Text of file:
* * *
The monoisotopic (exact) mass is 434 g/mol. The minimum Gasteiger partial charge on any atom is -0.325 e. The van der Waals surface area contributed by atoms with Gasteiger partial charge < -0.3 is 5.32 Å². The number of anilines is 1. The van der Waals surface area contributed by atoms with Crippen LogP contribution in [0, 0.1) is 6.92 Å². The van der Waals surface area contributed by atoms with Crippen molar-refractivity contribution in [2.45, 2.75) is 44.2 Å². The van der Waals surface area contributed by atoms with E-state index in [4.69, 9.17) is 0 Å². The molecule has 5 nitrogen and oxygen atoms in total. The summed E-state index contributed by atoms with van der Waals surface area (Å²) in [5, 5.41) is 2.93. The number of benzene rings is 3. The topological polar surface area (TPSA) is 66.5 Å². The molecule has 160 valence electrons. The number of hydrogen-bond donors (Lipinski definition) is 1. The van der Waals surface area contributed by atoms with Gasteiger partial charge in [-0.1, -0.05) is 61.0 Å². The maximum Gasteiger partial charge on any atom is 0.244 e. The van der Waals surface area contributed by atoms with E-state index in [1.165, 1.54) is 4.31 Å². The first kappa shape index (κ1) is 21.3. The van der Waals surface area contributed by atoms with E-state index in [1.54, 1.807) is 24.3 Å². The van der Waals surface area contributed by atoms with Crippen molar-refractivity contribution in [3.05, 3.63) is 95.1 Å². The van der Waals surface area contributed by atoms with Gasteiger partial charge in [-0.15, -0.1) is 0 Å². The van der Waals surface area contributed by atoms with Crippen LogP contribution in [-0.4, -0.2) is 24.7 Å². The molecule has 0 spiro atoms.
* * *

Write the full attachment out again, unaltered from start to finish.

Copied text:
The monoisotopic (exact) mass is 434 g/mol. The minimum Gasteiger partial charge on any atom is -0.325 e. The van der Waals surface area contributed by atoms with Gasteiger partial charge < -0.3 is 5.32 Å². The number of anilines is 1. The van der Waals surface area contributed by atoms with Crippen LogP contribution in [0, 0.1) is 6.92 Å². The van der Waals surface area contributed by atoms with Crippen molar-refractivity contribution in [2.45, 2.75) is 44.2 Å². The van der Waals surface area contributed by atoms with E-state index in [4.69, 9.17) is 0 Å². The molecule has 5 nitrogen and oxygen atoms in total. The summed E-state index contributed by atoms with van der Waals surface area (Å²) in [5, 5.41) is 2.93. The number of benzene rings is 3. The topological polar surface area (TPSA) is 66.5 Å². The molecule has 160 valence electrons. The number of hydrogen-bond donors (Lipinski definition) is 1. The van der Waals surface area contributed by atoms with Gasteiger partial charge in [-0.1, -0.05) is 61.0 Å². The maximum Gasteiger partial charge on any atom is 0.244 e. The van der Waals surface area contributed by atoms with E-state index in [1.165, 1.54) is 4.31 Å². The first kappa shape index (κ1) is 21.3. The van der Waals surface area contributed by atoms with E-state index in [1.54, 1.807) is 24.3 Å². The van der Waals surface area contributed by atoms with Crippen molar-refractivity contribution in [3.05, 3.63) is 95.1 Å². The van der Waals surface area contributed by atoms with Gasteiger partial charge in [-0.15, -0.1) is 0 Å². The van der Waals surface area contributed by atoms with Crippen LogP contribution in [-0.4, -0.2) is 24.7 Å². The molecule has 0 spiro atoms.